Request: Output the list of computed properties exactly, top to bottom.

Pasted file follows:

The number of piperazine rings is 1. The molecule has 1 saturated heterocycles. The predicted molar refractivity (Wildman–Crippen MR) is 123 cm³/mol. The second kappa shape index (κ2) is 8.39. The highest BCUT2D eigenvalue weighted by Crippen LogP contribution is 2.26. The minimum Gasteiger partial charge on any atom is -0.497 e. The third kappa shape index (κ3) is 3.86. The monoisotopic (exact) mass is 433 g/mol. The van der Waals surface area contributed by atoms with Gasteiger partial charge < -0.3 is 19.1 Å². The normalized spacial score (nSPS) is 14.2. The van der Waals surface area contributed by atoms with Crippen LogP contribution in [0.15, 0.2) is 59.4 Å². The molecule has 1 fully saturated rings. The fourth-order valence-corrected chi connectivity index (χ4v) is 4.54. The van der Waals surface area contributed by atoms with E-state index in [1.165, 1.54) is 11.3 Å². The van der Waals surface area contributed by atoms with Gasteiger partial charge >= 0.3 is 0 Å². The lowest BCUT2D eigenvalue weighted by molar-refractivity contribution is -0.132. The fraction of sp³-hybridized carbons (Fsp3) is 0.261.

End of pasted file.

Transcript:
The number of piperazine rings is 1. The molecule has 1 saturated heterocycles. The predicted molar refractivity (Wildman–Crippen MR) is 123 cm³/mol. The second kappa shape index (κ2) is 8.39. The highest BCUT2D eigenvalue weighted by Crippen LogP contribution is 2.26. The minimum Gasteiger partial charge on any atom is -0.497 e. The third kappa shape index (κ3) is 3.86. The monoisotopic (exact) mass is 433 g/mol. The van der Waals surface area contributed by atoms with Gasteiger partial charge < -0.3 is 19.1 Å². The normalized spacial score (nSPS) is 14.2. The van der Waals surface area contributed by atoms with Crippen LogP contribution in [0.15, 0.2) is 59.4 Å². The molecule has 1 fully saturated rings. The fourth-order valence-corrected chi connectivity index (χ4v) is 4.54. The van der Waals surface area contributed by atoms with E-state index in [1.165, 1.54) is 11.3 Å². The van der Waals surface area contributed by atoms with Gasteiger partial charge >= 0.3 is 0 Å². The lowest BCUT2D eigenvalue weighted by molar-refractivity contribution is -0.132. The fraction of sp³-hybridized carbons (Fsp3) is 0.261.